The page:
LARVA: An Included word sometimes called a hidden word but mostly referred to on this blog as a lurker. The answer is lurking away hidden within the clue. The word “some” tells us so.

5d    Very serious internal troubles? (5,4)
CIVIL WARS: This is a cryptic definition of strife between citizens of the same country. (here we go again. Perhaps Dutch will be so kind as to explain the difference between Cryptic definitions and all-in-ones)

6d    A noble brew of ale that’s about right (4)
EARL: Anagram (brew of) of ALE around (about) the letter R(ight

7d    The difference between imports and exports (5,3)
TRADE GAP: A straightforward definition of the financial deficit between imports and exports

8d    Kept from retiring (8)
RESERVED: A double definition, the second (retiring) meaning bashful or shy.

13d    Whatever the cost, it could make a nice party (2,3,5)
AT ANY PRICE: Anagram (it could make) of A NICE PARTY

15d    Baseball fielder — in trunks and jumper? (9)
SHORTSTOP: Split 6,3 what we should all be wearing on a hot summers day.

16d    Where prompt action is requested (3-5)
OFF-STAGE: The Prompt here is theatrical and used when an actor forgets their lines.

17d    Girl and cleric having no right to withdraw (8)
EVACUATE: We need a girls name to begin with. The one illustrated will do. We then need a cleric. Choose the one with the egg but discard the letter R as indicated by the words right to withdraw. Together these words will give you the answer.

The photo shows your blogger in a white T shirt leaving Manchester United Football Stadium recently.


19d    Light sleep? (6)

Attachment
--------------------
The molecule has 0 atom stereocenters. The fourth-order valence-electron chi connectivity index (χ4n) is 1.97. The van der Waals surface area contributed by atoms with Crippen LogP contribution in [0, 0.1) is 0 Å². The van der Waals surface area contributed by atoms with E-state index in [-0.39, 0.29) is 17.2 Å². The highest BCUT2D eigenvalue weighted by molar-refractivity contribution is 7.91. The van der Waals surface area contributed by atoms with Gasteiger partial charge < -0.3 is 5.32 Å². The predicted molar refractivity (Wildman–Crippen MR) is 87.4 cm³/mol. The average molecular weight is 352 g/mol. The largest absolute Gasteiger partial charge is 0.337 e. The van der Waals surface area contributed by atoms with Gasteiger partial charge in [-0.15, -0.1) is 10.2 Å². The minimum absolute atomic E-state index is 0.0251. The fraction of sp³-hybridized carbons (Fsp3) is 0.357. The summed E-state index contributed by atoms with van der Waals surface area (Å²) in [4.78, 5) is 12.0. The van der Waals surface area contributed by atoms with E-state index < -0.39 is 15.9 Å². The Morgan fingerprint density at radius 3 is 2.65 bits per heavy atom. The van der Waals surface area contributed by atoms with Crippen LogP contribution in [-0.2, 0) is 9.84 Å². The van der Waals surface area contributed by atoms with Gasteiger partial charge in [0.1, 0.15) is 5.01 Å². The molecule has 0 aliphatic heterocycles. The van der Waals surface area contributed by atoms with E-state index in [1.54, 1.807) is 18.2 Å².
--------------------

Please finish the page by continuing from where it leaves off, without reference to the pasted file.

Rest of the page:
SIESTA: Sleep taken during the day usually by the Spanish.

20d    Declare in cricket match (6)
ATTEST: Split 2,4 how one would describe oneself if at Lords or The Oval watching cricket being played between two nations

23d    Railwaymen of yore with points to look after (5)
NURSE: N(ational) U(nion) of R(ailwaymen) followed by two points of the compass.

24d    Very low perch (4)
BASS: A double definition. One a low singing voice and one a fish.


RIP Dave Swarbrick and Mohammed Ali. Thank you for gracing my life.

The Quick Crossword pun: comma+toes=comatose


  1. roger kirby
    Posted June 6, 2016 at 11:46 am | Permalink | Reply

    That Aussie bag had me confused; I went for SWAG as in the jolly swagman and because it is the term written on the bags of cartoon burglars!

    • George
      Posted June 6, 2016 at 12:12 pm | Permalink | Reply

      So did I for quite a while – made 12d more difficult when I was also puzzling over padre.

  2. Rabbit Dave
    Posted June 6, 2016 at 11:47 am | Permalink | Reply

    I was very frustrated by this puzzle today. Knowing the first letter of 21a was an S, I confidently put in “swag” for 21a. I smiled at what I thought was a nice DD answer for “Aussie bag” and “loot”, and went on to finish the rest apart from 17d with just a quick check in my BRB for what was a new meaning for me of “stock” in 1d.

    After staring blankly at 17d for quite a while, I adopted the logical approach of re-checking my checkers. 18a OK, 21a OK, 25a OK, 27a OK. Time to give up and wait for the review …

    Grrr! I see from MP’s review that the answer to 21a is not “swag”. So why does the clue need “Aussie”? I wouldn’t have thought of “swag” without that antipodean reference, and I don’t understand why the clue wasn’t simply “bag for loot”, which I think would have led me quickly to the desired answer. Regarding MP’s supposition, there is in fact no Aussie reference in the BRB related to the answer.

    Thanks to Rufus for a nearly enjoyable puzzle and to MP for his as ever entertaining review.

  3. Ian Fraser
    Posted June 6, 2016 at 11:50 am | Permalink | Reply

    Surely 21a should be swag, isn’t that an Aussie bag, or is that a Matilda?

  4. crypticsue
    Posted June 6, 2016 at 11:50 am | Permalink | Reply

    Add me to the list of people who confidently put their Australian loot in a swag bag until I found it didn’t work with 17d

    • Burkey
      Posted June 6, 2016 at 12:07 pm | Permalink | Reply